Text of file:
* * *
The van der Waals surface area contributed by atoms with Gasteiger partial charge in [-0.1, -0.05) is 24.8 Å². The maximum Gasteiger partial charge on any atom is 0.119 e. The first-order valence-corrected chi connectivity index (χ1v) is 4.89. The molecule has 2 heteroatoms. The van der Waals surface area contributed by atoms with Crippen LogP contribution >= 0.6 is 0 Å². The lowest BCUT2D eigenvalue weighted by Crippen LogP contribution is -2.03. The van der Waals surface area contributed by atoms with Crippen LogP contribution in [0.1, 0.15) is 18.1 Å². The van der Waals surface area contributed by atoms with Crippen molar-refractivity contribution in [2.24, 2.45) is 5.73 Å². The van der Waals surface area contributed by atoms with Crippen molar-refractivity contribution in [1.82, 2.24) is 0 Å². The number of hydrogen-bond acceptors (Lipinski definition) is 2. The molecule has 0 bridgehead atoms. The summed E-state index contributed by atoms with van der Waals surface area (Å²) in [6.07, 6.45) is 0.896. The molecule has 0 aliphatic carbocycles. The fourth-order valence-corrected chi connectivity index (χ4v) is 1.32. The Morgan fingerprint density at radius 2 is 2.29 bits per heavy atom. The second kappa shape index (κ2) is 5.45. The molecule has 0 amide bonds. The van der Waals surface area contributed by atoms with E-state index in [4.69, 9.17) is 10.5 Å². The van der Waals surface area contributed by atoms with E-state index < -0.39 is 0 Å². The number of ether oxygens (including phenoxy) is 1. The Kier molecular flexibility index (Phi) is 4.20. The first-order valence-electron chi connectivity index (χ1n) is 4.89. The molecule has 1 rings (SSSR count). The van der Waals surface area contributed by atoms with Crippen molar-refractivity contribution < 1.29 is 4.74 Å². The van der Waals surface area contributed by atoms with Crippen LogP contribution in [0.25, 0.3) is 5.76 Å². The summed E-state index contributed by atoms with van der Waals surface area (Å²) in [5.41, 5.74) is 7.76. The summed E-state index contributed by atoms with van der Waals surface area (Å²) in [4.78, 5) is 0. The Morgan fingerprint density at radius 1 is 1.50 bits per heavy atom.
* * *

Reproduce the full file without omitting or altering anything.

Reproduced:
The van der Waals surface area contributed by atoms with Gasteiger partial charge in [-0.1, -0.05) is 24.8 Å². The maximum Gasteiger partial charge on any atom is 0.119 e. The first-order valence-corrected chi connectivity index (χ1v) is 4.89. The molecule has 2 heteroatoms. The van der Waals surface area contributed by atoms with Crippen LogP contribution >= 0.6 is 0 Å². The lowest BCUT2D eigenvalue weighted by Crippen LogP contribution is -2.03. The van der Waals surface area contributed by atoms with Crippen LogP contribution in [0.1, 0.15) is 18.1 Å². The van der Waals surface area contributed by atoms with Crippen molar-refractivity contribution in [2.24, 2.45) is 5.73 Å². The van der Waals surface area contributed by atoms with Crippen molar-refractivity contribution in [1.82, 2.24) is 0 Å². The number of hydrogen-bond acceptors (Lipinski definition) is 2. The molecule has 0 bridgehead atoms. The summed E-state index contributed by atoms with van der Waals surface area (Å²) in [6.07, 6.45) is 0.896. The molecule has 0 aliphatic carbocycles. The fourth-order valence-corrected chi connectivity index (χ4v) is 1.32. The Morgan fingerprint density at radius 2 is 2.29 bits per heavy atom. The second kappa shape index (κ2) is 5.45. The molecule has 0 amide bonds. The van der Waals surface area contributed by atoms with E-state index in [4.69, 9.17) is 10.5 Å². The van der Waals surface area contributed by atoms with E-state index < -0.39 is 0 Å². The number of ether oxygens (including phenoxy) is 1. The Kier molecular flexibility index (Phi) is 4.20. The first-order valence-electron chi connectivity index (χ1n) is 4.89. The molecule has 1 rings (SSSR count). The van der Waals surface area contributed by atoms with Crippen molar-refractivity contribution < 1.29 is 4.74 Å². The van der Waals surface area contributed by atoms with Crippen LogP contribution in [0.25, 0.3) is 5.76 Å². The summed E-state index contributed by atoms with van der Waals surface area (Å²) in [5.41, 5.74) is 7.76. The summed E-state index contributed by atoms with van der Waals surface area (Å²) in [4.78, 5) is 0. The Morgan fingerprint density at radius 1 is 1.50 bits per heavy atom.